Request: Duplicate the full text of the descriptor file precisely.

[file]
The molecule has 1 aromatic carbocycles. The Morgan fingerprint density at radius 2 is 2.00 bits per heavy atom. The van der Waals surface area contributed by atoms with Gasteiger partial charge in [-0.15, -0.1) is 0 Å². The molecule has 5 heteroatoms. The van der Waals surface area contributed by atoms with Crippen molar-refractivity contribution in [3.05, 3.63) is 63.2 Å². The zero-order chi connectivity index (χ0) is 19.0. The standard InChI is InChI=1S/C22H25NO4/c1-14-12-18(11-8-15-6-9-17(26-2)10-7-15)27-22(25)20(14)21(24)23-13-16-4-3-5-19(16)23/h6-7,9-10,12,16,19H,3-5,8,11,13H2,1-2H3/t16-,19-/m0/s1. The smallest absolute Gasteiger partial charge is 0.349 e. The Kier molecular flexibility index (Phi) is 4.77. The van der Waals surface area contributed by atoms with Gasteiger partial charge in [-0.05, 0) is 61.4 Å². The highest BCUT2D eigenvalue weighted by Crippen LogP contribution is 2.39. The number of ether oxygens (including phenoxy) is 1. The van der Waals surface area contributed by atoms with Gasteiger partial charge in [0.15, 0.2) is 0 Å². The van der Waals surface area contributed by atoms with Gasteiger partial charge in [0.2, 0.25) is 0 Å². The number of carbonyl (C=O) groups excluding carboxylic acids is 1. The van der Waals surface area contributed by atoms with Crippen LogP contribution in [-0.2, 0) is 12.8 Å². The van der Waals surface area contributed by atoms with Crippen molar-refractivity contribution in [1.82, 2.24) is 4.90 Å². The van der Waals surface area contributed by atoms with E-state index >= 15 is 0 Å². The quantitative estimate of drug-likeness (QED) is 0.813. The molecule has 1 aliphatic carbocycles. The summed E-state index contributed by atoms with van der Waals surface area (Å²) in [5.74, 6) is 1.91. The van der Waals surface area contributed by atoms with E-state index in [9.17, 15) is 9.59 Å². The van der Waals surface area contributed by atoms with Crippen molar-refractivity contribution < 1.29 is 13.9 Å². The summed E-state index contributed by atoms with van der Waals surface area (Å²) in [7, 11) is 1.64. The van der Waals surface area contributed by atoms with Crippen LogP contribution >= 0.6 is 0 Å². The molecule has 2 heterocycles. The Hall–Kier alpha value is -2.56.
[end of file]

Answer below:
The molecule has 1 aromatic carbocycles. The Morgan fingerprint density at radius 2 is 2.00 bits per heavy atom. The van der Waals surface area contributed by atoms with Gasteiger partial charge in [-0.15, -0.1) is 0 Å². The molecule has 5 heteroatoms. The van der Waals surface area contributed by atoms with Crippen molar-refractivity contribution in [3.05, 3.63) is 63.2 Å². The zero-order chi connectivity index (χ0) is 19.0. The standard InChI is InChI=1S/C22H25NO4/c1-14-12-18(11-8-15-6-9-17(26-2)10-7-15)27-22(25)20(14)21(24)23-13-16-4-3-5-19(16)23/h6-7,9-10,12,16,19H,3-5,8,11,13H2,1-2H3/t16-,19-/m0/s1. The smallest absolute Gasteiger partial charge is 0.349 e. The Kier molecular flexibility index (Phi) is 4.77. The van der Waals surface area contributed by atoms with Gasteiger partial charge in [-0.05, 0) is 61.4 Å². The highest BCUT2D eigenvalue weighted by Crippen LogP contribution is 2.39. The number of ether oxygens (including phenoxy) is 1. The van der Waals surface area contributed by atoms with Gasteiger partial charge in [0.15, 0.2) is 0 Å². The van der Waals surface area contributed by atoms with Gasteiger partial charge in [0.2, 0.25) is 0 Å². The number of carbonyl (C=O) groups excluding carboxylic acids is 1. The van der Waals surface area contributed by atoms with Crippen LogP contribution in [-0.2, 0) is 12.8 Å². The van der Waals surface area contributed by atoms with Crippen molar-refractivity contribution in [1.82, 2.24) is 4.90 Å². The van der Waals surface area contributed by atoms with E-state index >= 15 is 0 Å². The quantitative estimate of drug-likeness (QED) is 0.813. The molecule has 1 aliphatic carbocycles. The summed E-state index contributed by atoms with van der Waals surface area (Å²) in [5.74, 6) is 1.91. The van der Waals surface area contributed by atoms with E-state index in [9.17, 15) is 9.59 Å². The van der Waals surface area contributed by atoms with Crippen molar-refractivity contribution < 1.29 is 13.9 Å². The summed E-state index contributed by atoms with van der Waals surface area (Å²) in [7, 11) is 1.64. The van der Waals surface area contributed by atoms with Crippen LogP contribution >= 0.6 is 0 Å². The molecule has 2 heterocycles. The Hall–Kier alpha value is -2.56.